“We talked about my anxieties for the future and what kind of work I want to do. I really liked that she honed in on the fact that I didn't have to know exactly what I was doing,” Shoukfeh said. “She’s like, ‘You need to explore your passions and your interests and you don't have to have everything figured out.’”

“She inspires me to go after what I want and put that faith in myself,” Shoukfeh continued. “And I feel like she’s the best role model to do that because she’s not just preaching it, she’s actually emulating it.”

Shoukfeh currently runs Hidden Chaplains, a program developed by the Office of Religious Life meant to provide a space for students to notice and honor the everyday kindness of University staff members. The program was featured in the New Yorker last year, shortly after González Guerrero received nominations from eight students and was invited to the reception at Murray-Dodge Hall. 

“I was notified that students nominated me for this, and it was an honor, something that encouraged me to keep going,” González Guerrero said. “This is part of how life gives you back what you give. I just come to work everyday and focus on my mission, it’s something personal. You guys are part of my life.”

Hidden Chaplains isn’t the only recognition González Guerrero has received recently. A few days ago, on Mar. 1, she was the featured guest on All-Nighter, Princeton’s student-run late-night talk show. 

Gabby Veciana ’24 is a music director for All-Nighter and had the idea to host González Guerrero on the show after meeting her at a dinner during Hispanic Heritage Month.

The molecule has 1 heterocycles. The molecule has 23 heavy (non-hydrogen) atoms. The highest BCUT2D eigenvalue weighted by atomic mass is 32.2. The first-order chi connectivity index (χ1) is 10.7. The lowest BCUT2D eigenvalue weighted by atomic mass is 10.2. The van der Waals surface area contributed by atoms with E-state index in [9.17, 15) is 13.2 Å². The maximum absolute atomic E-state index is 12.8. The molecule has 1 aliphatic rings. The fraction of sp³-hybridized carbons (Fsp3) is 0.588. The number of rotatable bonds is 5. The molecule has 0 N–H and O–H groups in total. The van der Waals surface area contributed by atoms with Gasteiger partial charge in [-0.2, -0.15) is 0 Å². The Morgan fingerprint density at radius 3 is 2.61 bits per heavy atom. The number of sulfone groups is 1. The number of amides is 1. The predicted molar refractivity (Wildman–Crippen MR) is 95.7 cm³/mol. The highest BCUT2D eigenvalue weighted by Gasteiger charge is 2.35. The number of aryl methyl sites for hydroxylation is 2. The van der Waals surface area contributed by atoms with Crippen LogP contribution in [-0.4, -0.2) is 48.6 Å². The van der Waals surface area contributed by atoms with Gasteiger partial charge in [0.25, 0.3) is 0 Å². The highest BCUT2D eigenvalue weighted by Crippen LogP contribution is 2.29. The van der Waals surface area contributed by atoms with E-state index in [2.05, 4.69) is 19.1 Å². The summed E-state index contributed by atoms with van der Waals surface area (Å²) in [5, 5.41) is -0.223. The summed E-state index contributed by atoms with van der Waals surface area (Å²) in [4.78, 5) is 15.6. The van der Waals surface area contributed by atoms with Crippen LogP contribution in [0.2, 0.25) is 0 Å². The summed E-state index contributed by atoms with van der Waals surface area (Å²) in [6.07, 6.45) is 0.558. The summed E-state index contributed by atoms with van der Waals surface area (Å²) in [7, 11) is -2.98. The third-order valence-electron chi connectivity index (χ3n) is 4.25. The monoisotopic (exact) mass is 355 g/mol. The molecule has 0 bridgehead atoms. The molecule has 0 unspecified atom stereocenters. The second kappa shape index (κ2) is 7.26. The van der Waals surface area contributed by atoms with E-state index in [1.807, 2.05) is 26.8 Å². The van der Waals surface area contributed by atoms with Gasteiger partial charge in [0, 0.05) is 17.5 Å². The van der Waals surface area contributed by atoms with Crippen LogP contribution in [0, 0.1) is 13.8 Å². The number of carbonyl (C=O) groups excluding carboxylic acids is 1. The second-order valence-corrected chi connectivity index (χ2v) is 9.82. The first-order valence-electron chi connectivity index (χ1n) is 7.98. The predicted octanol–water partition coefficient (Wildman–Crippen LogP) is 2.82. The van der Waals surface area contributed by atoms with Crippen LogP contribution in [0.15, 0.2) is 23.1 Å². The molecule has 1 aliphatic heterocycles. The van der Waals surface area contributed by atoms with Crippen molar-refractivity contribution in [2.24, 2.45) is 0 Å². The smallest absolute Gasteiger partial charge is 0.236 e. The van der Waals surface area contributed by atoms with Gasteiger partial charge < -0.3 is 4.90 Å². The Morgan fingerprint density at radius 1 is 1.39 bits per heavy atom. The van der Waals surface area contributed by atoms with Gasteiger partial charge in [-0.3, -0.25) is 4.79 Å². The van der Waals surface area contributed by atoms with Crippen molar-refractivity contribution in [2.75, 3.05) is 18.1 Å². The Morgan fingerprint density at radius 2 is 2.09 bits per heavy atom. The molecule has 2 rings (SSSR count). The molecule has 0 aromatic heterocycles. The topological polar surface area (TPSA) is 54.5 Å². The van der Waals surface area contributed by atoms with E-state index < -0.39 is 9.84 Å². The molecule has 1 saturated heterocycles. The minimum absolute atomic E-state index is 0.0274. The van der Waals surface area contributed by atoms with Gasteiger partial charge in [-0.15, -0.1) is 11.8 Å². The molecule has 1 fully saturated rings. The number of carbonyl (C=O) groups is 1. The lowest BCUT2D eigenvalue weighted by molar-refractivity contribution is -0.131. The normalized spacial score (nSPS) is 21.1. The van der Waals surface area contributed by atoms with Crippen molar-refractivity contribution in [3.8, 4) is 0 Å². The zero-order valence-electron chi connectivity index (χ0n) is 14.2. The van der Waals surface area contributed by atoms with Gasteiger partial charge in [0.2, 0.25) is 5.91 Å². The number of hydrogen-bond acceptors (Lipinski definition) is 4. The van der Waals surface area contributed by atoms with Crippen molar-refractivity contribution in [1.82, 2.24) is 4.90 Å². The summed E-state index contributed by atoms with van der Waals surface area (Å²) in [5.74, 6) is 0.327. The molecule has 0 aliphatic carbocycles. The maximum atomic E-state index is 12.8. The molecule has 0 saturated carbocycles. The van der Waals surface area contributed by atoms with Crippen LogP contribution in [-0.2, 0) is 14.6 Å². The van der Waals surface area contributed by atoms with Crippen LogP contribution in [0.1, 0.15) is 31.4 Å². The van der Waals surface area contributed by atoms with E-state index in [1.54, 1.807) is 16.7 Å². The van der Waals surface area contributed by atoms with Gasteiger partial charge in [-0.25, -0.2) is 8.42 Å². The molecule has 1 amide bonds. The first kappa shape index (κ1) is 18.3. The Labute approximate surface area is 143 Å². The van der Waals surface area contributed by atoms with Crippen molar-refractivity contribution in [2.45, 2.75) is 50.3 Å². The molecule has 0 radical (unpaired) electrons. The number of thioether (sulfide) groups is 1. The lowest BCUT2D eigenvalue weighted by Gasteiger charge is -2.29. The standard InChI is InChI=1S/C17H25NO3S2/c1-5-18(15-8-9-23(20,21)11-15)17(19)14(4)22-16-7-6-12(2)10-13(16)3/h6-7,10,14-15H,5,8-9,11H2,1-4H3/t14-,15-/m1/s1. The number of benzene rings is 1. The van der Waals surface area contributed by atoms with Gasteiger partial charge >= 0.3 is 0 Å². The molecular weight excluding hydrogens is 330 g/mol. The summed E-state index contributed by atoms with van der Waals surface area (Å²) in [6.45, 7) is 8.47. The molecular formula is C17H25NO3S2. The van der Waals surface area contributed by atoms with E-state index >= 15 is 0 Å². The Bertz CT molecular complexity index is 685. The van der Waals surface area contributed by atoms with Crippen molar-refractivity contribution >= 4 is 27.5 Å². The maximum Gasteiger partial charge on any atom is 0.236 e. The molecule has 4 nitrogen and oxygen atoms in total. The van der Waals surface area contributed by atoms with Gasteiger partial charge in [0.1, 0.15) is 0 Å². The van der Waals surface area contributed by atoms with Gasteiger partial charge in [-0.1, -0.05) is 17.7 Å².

“I just thought she was such a light and so insanely kind, and every time I got to see her while she was working was just like the highlight of my day,” Veciana said. “So I just thought it’d be nice to highlight her and the work that she does.”

Thomas Hughes ’24, this year’s host, recalls when her name was suggested as a potential guest during a meeting on Frist’s third floor. 

“Somebody said, ‘What about Mia, who works downstairs?’ and the room erupted,” Hughes said. 

In preparing for the show, Hughes and González Guerrero had planned out a fun bit: they would switch seats, making González Guerrero the host for a night. But before the planned bit, during the show, González Guerrero addressed the audience with a speech about generosity and seizing opportunities. 

“You have in your hands what is needed to change this world. You have intelligence, you have love,” she told students. “Remind yourself to make this world a better place.”

“She gave that incredible speech and got a standing ovation, and it was like ‘There’s no point in transitioning into comedy,’” Hughes said. “It very much transcended any silly comedy that we could do.”

The show’s success speaks for itself. According to Hughes, they sold out for the first time in the history of All-Nighter. Tickets were gone 24 hours in advance, with over 300 guests coming out to watch. 

“It’s not just that people came out to see her, it’s that the people who came out to see her are subjects of her love on campus and the warmth that she brings,” Hughes said. “It was the warmest, loveliest crowd we’ve ever had because they were there to see her.”

The love and learning on campus, González Guerrero asserts, goes both ways. 

“I see all of you and you are just kind,” she said, addressing Princeton students. “I learned from you to keep myself fresh,” she added. “The best way to keep yourself fresh is to be kind. Be kind. Be kind. Be kind. Be kind!”

 Maya Chu is a staff Features writer for the ‘Prince.’